As part of my student loan, I upgraded from my aging g5 tower to the above iMac: 27″ (i7 model). I got it two weeks ago. It is enormous, pretty and blazing fast. It also has an odd screen flicker.
I tried troubleshooting it on my own–but when all the recommended cures failed to work, I called Apple.
I was on hold for a total of five minutes. By the end of my call, was directed to a specialist. Let’s call him Special K. He walked me through a few exercises and gave me a list of options:
1) Send it in, have it fixed
2) Get a new one
3) Try to bring it to a Genius at the Apple Store
4) Troubleshoot on my own a bit longer.
I went with 4. Special K thought that was a keen idea. After a few days of testing–wherein I determined that the longer the Mac was on, the more frequent the flickering became–I emailed Special K and told him what was the deal.
He called me back, on all my numbers, more than once. He also emailed me. Hell, the guy recognized my phone number when I called him back.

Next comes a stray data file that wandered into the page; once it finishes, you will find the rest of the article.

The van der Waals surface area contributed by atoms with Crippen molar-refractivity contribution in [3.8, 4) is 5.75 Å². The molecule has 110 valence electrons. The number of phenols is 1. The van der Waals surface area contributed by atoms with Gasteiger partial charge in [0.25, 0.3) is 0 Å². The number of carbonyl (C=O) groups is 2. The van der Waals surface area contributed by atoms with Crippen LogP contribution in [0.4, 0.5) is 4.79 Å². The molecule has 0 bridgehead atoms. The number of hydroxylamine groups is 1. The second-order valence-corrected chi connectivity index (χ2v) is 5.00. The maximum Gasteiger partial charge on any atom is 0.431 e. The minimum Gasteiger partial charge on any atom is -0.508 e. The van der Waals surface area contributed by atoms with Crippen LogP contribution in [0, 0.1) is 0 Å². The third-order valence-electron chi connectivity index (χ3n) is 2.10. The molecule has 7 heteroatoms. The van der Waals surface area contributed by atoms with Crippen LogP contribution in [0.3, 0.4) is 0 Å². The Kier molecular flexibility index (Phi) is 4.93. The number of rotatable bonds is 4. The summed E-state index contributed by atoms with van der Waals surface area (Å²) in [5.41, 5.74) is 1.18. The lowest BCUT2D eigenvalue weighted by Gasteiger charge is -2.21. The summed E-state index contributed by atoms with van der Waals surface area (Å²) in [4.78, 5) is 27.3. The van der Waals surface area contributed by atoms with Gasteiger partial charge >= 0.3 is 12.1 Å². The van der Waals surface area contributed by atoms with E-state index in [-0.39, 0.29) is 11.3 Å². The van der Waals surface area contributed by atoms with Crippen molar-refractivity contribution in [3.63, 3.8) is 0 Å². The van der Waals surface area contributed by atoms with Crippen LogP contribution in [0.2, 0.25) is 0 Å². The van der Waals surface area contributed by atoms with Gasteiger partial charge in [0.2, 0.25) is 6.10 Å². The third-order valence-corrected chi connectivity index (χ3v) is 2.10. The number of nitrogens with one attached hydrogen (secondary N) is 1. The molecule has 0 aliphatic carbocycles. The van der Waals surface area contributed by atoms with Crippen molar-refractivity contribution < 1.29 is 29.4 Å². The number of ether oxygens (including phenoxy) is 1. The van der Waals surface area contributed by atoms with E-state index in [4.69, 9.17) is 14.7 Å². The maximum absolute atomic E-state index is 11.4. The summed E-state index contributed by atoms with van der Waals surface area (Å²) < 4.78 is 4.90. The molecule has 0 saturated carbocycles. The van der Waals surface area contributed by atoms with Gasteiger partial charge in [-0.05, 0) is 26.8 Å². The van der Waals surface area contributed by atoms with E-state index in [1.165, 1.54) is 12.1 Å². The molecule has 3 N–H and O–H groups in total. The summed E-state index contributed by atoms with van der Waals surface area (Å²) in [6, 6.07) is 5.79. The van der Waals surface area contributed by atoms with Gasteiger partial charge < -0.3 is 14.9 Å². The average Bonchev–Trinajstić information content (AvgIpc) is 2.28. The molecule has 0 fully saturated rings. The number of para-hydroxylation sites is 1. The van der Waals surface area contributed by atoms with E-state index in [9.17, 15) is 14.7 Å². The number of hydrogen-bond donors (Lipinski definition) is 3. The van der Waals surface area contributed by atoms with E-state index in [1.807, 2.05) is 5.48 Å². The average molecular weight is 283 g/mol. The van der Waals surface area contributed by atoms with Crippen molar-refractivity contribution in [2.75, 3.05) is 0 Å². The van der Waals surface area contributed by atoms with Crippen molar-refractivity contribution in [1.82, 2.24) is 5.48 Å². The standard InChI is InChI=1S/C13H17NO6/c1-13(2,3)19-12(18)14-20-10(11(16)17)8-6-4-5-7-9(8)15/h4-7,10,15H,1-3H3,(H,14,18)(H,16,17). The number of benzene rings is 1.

He gave me two options: Ship it back for repairs or get a new one. I opted for the latter. Before I knew It, I had an email with a shipping label and more directions on how the process works. When FedEx scans the old Mac, Apple ships the new one. It’s as simple as that.
This is how every customer service experience should be. It was painless. It was easy. Apple recognized that there was an issue and they are fixing it. I will be out of a Mac for about four days. I can use that time to write, read or just get to bed early. Hell, I can even check out the Java podcasts I need for my next class.
As shitty as it is to lose a computer, at least Apple is softening the blow by doing the right thing.